Yesterday was the International Left Handers Day, and people around the world celebrated the uniqueness and differences of the left handers. In Nepal, the Handedness Project organised a gathering at Nepal Communitere, Pulchowk to mark the same spirit.
Over two dozens of people participated in various games like throwing a ball, tumbling down a cup pyramid, writing, eating and others, but all using their left hands. During the infotaining program, right-handed participants were asked to use their left hands, while left-handed participants were allowed to use their dominant left hands.
“It was their day after all,” says Alfa M. Shakya, the brainchild of the project.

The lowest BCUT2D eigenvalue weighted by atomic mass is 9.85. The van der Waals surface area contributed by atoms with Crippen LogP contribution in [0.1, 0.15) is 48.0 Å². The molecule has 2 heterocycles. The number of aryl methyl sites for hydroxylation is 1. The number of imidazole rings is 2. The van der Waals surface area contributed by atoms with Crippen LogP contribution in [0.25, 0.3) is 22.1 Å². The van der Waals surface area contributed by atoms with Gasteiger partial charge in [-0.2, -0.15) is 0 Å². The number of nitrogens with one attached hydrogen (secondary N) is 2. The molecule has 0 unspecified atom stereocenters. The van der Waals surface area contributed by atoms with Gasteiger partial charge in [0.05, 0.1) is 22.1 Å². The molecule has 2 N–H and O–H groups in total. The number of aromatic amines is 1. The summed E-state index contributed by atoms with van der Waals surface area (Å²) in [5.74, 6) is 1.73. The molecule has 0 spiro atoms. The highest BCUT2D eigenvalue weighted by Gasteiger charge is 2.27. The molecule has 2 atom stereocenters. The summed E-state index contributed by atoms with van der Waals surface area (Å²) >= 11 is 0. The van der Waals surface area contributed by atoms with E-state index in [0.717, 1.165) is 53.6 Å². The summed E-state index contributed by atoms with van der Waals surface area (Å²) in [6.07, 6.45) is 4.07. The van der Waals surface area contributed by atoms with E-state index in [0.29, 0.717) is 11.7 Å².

The Handedness Project is a personal project by Shakya, and the project believes that there are no wrong hands. Handedness is a scientifically proven to be natural. Shakya explains, “If left hand is dominant on someone, it does not mean that s/he is using a wrong hand.”
International Left Handers Day was first observed in 1976 by Dean R. Cempbell, founder of the Lefthanders International, Inc. The day is observed annually on August 13 to celebrate the uniqueness and differences of the left handers. The day was created to raise awareness on the advantages and disadvantages of being left-handed in a world surrounded by right-handed people.